[The Table of Contents is listed at the end of the review.]
Editing the works of Humanists, especially those who exercised significant influence over the genres of translation, redaction, and commentary, is major desideratum of modern classical scholarship and a herculean task of philology. In that era a comprehensive knowledge of both Humanism and Christianism was deemed necessary for educated life. To this end, scholars studied both Latin and Greek and sought to instruct European literature culture in the interpretation of ancient masterpieces such as Hesiod’s didactic epos. Jesús López Zamora’s edition of the Latin version of Hesiod’s Works and Days by Nicolaus de Valle (Italian, Niccolò Della Vall ca. 1444-1473), aims to contextualize Humanist philology within its didactic presuppositions and intellectual methodology. This was a context in which learned persons earnestly debated whether Latin derived from Greek, and thus whether a corpus in Latin might allow for the omission of Greek culture (and the learning of Greek) as irrelevant to contemporary didactic goals. Knowledge of this context is essential to any discussion of a Latin version of an ancient Greek was seeking to achieve.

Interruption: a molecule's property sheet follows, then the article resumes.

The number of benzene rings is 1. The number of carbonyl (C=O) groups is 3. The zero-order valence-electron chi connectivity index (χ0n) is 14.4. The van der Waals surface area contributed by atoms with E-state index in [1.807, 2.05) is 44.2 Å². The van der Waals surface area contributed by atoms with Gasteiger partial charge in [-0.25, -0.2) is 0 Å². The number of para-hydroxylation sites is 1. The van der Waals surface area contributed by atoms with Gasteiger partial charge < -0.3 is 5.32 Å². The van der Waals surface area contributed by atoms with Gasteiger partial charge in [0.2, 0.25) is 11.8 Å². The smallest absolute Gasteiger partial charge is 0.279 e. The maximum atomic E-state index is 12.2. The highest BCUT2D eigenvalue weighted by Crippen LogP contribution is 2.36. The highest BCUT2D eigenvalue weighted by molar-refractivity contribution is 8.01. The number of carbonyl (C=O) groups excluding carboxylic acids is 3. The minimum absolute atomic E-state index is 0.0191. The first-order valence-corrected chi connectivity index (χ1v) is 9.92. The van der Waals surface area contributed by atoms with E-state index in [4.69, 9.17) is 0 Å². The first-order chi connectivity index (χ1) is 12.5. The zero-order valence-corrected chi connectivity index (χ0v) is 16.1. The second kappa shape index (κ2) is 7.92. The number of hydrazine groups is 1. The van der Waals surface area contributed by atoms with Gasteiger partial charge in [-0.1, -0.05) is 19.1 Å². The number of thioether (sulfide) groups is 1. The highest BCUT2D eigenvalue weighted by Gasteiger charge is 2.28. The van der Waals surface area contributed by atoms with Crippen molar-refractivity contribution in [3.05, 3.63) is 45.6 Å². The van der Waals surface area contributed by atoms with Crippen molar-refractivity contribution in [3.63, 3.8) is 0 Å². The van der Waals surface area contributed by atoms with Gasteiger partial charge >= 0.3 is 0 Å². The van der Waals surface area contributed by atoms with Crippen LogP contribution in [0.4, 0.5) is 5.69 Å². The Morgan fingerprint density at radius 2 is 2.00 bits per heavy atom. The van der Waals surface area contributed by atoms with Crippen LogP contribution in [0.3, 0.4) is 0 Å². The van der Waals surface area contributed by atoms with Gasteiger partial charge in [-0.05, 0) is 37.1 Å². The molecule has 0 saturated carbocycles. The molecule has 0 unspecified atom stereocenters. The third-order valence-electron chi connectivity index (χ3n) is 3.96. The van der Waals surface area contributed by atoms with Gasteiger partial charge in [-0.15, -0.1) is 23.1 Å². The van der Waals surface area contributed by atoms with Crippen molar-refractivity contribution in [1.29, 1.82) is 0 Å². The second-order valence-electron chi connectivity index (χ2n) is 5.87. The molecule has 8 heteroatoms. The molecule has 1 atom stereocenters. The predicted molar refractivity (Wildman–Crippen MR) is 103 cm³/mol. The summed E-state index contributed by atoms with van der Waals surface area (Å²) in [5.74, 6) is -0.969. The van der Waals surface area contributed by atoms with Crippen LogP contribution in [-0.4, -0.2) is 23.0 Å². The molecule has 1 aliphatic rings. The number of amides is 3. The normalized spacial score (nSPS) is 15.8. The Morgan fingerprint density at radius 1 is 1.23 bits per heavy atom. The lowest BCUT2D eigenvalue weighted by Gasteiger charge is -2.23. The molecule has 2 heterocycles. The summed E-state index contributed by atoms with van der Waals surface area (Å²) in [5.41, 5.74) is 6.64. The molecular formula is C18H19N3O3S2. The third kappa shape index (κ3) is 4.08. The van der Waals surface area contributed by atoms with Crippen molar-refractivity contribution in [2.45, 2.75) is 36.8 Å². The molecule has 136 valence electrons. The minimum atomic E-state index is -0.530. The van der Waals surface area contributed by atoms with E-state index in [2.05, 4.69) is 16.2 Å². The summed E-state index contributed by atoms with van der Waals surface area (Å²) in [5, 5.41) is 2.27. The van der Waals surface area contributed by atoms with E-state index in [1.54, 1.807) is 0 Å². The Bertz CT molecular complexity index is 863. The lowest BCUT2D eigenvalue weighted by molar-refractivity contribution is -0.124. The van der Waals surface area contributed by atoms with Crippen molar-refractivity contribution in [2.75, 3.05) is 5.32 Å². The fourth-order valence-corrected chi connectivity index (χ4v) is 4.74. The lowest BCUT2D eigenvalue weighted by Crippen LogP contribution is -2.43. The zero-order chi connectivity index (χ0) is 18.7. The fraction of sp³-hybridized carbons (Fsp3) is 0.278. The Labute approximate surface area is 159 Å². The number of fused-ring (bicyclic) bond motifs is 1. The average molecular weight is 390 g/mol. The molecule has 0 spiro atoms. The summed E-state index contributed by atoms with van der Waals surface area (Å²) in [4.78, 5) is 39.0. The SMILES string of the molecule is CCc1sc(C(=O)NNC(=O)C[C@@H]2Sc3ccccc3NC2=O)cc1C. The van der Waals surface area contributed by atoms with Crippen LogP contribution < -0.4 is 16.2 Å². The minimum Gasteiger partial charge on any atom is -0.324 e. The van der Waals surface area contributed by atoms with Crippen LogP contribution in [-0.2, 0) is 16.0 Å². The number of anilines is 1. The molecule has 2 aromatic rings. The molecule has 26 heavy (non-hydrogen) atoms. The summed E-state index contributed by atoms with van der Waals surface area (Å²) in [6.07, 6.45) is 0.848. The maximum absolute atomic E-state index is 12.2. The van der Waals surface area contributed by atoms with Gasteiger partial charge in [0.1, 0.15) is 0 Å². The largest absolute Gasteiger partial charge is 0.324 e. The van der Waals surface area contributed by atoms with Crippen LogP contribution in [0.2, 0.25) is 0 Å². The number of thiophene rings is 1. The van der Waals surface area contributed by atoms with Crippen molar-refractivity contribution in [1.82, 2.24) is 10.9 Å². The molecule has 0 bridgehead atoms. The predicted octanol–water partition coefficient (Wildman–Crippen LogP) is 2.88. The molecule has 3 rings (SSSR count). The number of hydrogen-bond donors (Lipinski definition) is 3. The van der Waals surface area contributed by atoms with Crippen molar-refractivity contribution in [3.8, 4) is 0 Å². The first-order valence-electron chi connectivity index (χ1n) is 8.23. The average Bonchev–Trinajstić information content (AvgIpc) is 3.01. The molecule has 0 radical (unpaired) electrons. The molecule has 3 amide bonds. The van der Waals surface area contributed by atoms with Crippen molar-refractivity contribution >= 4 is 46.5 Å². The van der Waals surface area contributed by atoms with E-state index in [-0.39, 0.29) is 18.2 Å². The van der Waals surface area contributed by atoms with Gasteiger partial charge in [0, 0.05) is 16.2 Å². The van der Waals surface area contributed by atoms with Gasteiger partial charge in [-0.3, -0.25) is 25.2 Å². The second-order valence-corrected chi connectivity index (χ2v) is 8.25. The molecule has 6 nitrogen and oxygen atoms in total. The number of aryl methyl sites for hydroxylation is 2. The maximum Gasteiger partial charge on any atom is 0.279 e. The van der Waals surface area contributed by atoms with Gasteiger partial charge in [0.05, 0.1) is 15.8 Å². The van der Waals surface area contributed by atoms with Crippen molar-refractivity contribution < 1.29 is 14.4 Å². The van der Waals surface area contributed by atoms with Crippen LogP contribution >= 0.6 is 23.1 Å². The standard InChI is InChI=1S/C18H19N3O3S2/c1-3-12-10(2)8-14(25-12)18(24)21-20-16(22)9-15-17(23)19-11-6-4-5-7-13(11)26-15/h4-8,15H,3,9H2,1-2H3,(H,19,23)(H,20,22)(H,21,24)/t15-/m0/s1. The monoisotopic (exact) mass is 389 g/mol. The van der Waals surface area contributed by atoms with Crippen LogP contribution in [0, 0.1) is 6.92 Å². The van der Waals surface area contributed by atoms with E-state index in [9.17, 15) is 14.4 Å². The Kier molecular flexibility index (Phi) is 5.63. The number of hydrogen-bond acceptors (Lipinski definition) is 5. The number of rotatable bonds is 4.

The translation of Hesiod’s work has captivated scholars and students since the mid-fifteenth century. Nevertheless, Nicolaus de Valle’s Latin translation was the first to appear in print and gained remarkable popularity throughout Renaissance Europe. Being simultaneously a poet and a doctor of law from Rome, de Valle had only to master both Latin and Greek, but sought also to surmount an earlier tradition of verbum ad verbum translations. The resulting text displays the enthusiasm of a barely eighteen-year-old Humanist who aspired to remain faithful to the author’s spirit. De Valle’s engagement with Virgil’s hypotext (p. 34), for example, shows his quest for personal inspiration. López Zamora’s volume touches on the issue of how, in de Valle’s terms, a translation could possess its own stylistic and poetic autonomy. The answer lay in adhering to the criteria of “imitatio” (p. 29).
López Zamora fully understands the challenges of producing a scholarly and philological edition undertaking, not least for a text that has not benefitted from substantial critical scholarship. The three sections of his introduction therefore provide comprehensive insight into the author and his work. The first section (pp. 1-44) is a well-documented account of the author’s family life and the formation of his notion of Greek antiquity. The second section focuses on the reception of Hesiod’s literary work during the Humanistic era and the 16th century; the application of de Valle’s poetic technique to translation; metrical and prosodic analysis; and the different necessary processes for the elaboration of the critical edition (pp. 45-156). The third section focuses on the manuscript and print tradition of the work: the process of recensio is taken into account parallel to commentators, printers, and publishers, on whom the demanding process of collatio must be based, with the appraisal of every single variant, so as to constitute a more or less sound stemma codicum (p. 153).